While things didn’t work out like we hoped they would, there is reason for hope…
[dropcap]H[/dropcap]aving spent the last two days at the Atlantic States Marine Fisheries Commission (ASMFC) Menhaden Management Board meeting, we are of course disappointed at the outcome.
While we’ve written about menhaden A LOT during the weeks prior to such meeting, in the case you’re not up to speed, the ASMFC Menhaden Management Board met Monday and Tuesday of this week to finalize Amendment 3 to the Menhaden Fishery Management Plan and to set quota specifications for 2018.
There were a number of issues being considered in Amendment 3, but there were two major ones. The first and clearly the most important to anglers, was the decision whether or not to implement ecological reference points for menhaden (i.e managing menhaden for their critical role as prey, rather than simply for extraction), now, in several years, or never.
The second was to revisit an inherently unfair state by state allocation system that gives one remaining large-scale extractive user rights to over 80% of a public resource.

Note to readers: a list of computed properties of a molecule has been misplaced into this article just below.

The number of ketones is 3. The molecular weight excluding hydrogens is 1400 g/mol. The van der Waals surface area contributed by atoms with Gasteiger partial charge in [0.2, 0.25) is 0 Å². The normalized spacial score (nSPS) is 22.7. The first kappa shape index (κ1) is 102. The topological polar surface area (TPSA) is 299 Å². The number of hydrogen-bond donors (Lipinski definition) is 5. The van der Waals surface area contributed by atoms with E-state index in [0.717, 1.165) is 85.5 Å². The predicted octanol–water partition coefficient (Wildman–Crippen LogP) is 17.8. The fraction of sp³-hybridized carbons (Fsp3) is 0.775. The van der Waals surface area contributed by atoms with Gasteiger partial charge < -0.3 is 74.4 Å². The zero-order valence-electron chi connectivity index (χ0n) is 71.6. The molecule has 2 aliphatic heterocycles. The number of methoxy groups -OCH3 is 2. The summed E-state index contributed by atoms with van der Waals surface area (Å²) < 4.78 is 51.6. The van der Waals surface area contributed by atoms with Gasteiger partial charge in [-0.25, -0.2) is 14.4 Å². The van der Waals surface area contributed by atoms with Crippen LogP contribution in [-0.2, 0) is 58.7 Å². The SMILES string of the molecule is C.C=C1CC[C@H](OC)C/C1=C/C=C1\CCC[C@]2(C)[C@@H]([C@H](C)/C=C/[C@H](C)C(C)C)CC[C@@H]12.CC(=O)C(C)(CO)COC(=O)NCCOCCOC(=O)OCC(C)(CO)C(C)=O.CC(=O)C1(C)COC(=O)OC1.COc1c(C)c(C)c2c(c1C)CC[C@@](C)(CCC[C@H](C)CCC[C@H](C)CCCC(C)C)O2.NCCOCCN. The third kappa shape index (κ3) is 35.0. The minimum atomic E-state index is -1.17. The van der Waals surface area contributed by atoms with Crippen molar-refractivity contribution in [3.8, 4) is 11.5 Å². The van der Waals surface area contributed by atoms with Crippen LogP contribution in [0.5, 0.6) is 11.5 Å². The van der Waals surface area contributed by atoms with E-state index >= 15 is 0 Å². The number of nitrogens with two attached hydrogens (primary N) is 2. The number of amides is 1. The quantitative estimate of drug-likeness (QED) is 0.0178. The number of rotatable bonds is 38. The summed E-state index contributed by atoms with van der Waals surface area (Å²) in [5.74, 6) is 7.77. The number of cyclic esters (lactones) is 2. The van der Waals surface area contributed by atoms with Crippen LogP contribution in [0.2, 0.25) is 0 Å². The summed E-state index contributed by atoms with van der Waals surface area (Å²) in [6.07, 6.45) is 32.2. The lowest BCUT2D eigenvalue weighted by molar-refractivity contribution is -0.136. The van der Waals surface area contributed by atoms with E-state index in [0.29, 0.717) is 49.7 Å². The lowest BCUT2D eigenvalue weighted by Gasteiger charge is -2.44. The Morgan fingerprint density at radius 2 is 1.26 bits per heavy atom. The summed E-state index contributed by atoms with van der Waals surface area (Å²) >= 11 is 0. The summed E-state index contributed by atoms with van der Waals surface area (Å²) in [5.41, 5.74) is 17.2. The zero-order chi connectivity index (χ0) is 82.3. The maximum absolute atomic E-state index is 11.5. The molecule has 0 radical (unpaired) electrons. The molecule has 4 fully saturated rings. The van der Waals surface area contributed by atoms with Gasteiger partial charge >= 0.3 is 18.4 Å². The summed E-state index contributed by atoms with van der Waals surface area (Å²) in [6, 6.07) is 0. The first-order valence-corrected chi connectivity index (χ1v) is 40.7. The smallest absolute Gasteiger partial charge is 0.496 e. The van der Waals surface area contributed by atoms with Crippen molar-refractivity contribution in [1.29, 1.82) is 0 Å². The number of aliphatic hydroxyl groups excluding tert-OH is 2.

Here’s what went down.
Ecological reference points
On day one, “ecological reference points” was the first thing on the agenda.
If you are a regular reader here, you likely know that the recreational fishing community has been supporting “Option E”. Such option would have put into effect an “interim” rule that theoretically compelled the Menhaden Management Board (the Board) to manage menhaden with the goal of achieving 75% of a virgin (read unfished) biomass, so that sufficient prey would be around for striped bass, whales, sharks etc… While 75% is the goal, no corrective management measures would be required unless stock abundance dropped below 40% of a virgin stock.